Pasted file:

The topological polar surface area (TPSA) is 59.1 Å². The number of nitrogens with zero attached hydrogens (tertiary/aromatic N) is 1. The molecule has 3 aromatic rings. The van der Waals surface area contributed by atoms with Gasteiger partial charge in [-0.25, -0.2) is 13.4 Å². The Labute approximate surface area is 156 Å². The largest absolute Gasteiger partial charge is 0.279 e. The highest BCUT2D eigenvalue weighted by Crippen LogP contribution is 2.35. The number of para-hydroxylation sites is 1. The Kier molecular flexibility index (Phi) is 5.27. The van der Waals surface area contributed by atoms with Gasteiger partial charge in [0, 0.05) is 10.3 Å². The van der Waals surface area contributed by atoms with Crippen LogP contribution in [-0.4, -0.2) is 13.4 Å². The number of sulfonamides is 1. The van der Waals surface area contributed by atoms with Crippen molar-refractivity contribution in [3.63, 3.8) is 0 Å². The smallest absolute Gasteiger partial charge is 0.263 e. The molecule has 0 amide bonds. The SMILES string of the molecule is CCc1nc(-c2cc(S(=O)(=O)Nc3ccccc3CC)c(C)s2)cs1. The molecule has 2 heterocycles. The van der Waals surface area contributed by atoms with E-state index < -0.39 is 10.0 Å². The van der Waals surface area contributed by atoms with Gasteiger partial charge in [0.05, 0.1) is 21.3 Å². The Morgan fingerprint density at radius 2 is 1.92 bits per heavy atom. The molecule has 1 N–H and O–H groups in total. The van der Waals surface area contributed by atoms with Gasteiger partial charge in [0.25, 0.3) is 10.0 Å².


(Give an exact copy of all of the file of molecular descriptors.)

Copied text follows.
The topological polar surface area (TPSA) is 59.1 Å². The number of nitrogens with zero attached hydrogens (tertiary/aromatic N) is 1. The molecule has 3 aromatic rings. The van der Waals surface area contributed by atoms with Gasteiger partial charge in [-0.25, -0.2) is 13.4 Å². The Labute approximate surface area is 156 Å². The largest absolute Gasteiger partial charge is 0.279 e. The highest BCUT2D eigenvalue weighted by Crippen LogP contribution is 2.35. The number of para-hydroxylation sites is 1. The Kier molecular flexibility index (Phi) is 5.27. The van der Waals surface area contributed by atoms with Gasteiger partial charge in [0, 0.05) is 10.3 Å². The van der Waals surface area contributed by atoms with Crippen LogP contribution in [-0.4, -0.2) is 13.4 Å². The number of sulfonamides is 1. The van der Waals surface area contributed by atoms with Crippen molar-refractivity contribution in [3.63, 3.8) is 0 Å². The smallest absolute Gasteiger partial charge is 0.263 e. The molecule has 0 amide bonds. The SMILES string of the molecule is CCc1nc(-c2cc(S(=O)(=O)Nc3ccccc3CC)c(C)s2)cs1. The molecule has 2 heterocycles. The van der Waals surface area contributed by atoms with E-state index < -0.39 is 10.0 Å². The van der Waals surface area contributed by atoms with Gasteiger partial charge in [0.05, 0.1) is 21.3 Å². The Morgan fingerprint density at radius 2 is 1.92 bits per heavy atom. The molecule has 1 N–H and O–H groups in total. The van der Waals surface area contributed by atoms with Gasteiger partial charge in [0.25, 0.3) is 10.0 Å².